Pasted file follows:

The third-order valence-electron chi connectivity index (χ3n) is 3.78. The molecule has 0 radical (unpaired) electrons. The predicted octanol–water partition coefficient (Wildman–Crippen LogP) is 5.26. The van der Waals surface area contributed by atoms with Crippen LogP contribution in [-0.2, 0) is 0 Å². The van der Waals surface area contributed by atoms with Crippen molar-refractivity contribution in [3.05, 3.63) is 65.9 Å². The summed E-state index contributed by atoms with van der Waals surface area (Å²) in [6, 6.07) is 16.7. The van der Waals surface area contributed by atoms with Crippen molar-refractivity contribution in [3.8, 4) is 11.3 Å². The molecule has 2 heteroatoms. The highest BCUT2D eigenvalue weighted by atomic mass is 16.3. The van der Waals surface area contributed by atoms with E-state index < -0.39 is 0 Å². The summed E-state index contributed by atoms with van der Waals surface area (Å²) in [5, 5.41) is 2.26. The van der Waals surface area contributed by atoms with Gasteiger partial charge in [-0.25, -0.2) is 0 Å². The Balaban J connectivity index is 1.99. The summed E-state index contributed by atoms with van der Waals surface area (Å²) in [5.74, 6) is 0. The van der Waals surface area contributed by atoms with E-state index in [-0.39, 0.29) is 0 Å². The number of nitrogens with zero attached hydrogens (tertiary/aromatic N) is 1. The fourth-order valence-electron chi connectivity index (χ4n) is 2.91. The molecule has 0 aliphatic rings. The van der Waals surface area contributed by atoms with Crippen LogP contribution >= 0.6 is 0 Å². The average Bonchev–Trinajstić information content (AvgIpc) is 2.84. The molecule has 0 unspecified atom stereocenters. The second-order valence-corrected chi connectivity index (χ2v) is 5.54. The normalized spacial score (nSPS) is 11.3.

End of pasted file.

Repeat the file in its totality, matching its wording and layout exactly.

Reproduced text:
The third-order valence-electron chi connectivity index (χ3n) is 3.78. The molecule has 0 radical (unpaired) electrons. The predicted octanol–water partition coefficient (Wildman–Crippen LogP) is 5.26. The van der Waals surface area contributed by atoms with Crippen LogP contribution in [-0.2, 0) is 0 Å². The van der Waals surface area contributed by atoms with Crippen molar-refractivity contribution in [3.05, 3.63) is 65.9 Å². The summed E-state index contributed by atoms with van der Waals surface area (Å²) in [6, 6.07) is 16.7. The van der Waals surface area contributed by atoms with Crippen molar-refractivity contribution in [3.8, 4) is 11.3 Å². The molecule has 2 heteroatoms. The highest BCUT2D eigenvalue weighted by atomic mass is 16.3. The van der Waals surface area contributed by atoms with E-state index < -0.39 is 0 Å². The summed E-state index contributed by atoms with van der Waals surface area (Å²) in [5, 5.41) is 2.26. The van der Waals surface area contributed by atoms with Gasteiger partial charge in [-0.25, -0.2) is 0 Å². The Balaban J connectivity index is 1.99. The summed E-state index contributed by atoms with van der Waals surface area (Å²) in [5.74, 6) is 0. The van der Waals surface area contributed by atoms with E-state index in [-0.39, 0.29) is 0 Å². The number of nitrogens with zero attached hydrogens (tertiary/aromatic N) is 1. The fourth-order valence-electron chi connectivity index (χ4n) is 2.91. The molecule has 0 aliphatic rings. The van der Waals surface area contributed by atoms with Crippen LogP contribution >= 0.6 is 0 Å². The average Bonchev–Trinajstić information content (AvgIpc) is 2.84. The molecule has 0 unspecified atom stereocenters. The second-order valence-corrected chi connectivity index (χ2v) is 5.54. The normalized spacial score (nSPS) is 11.3.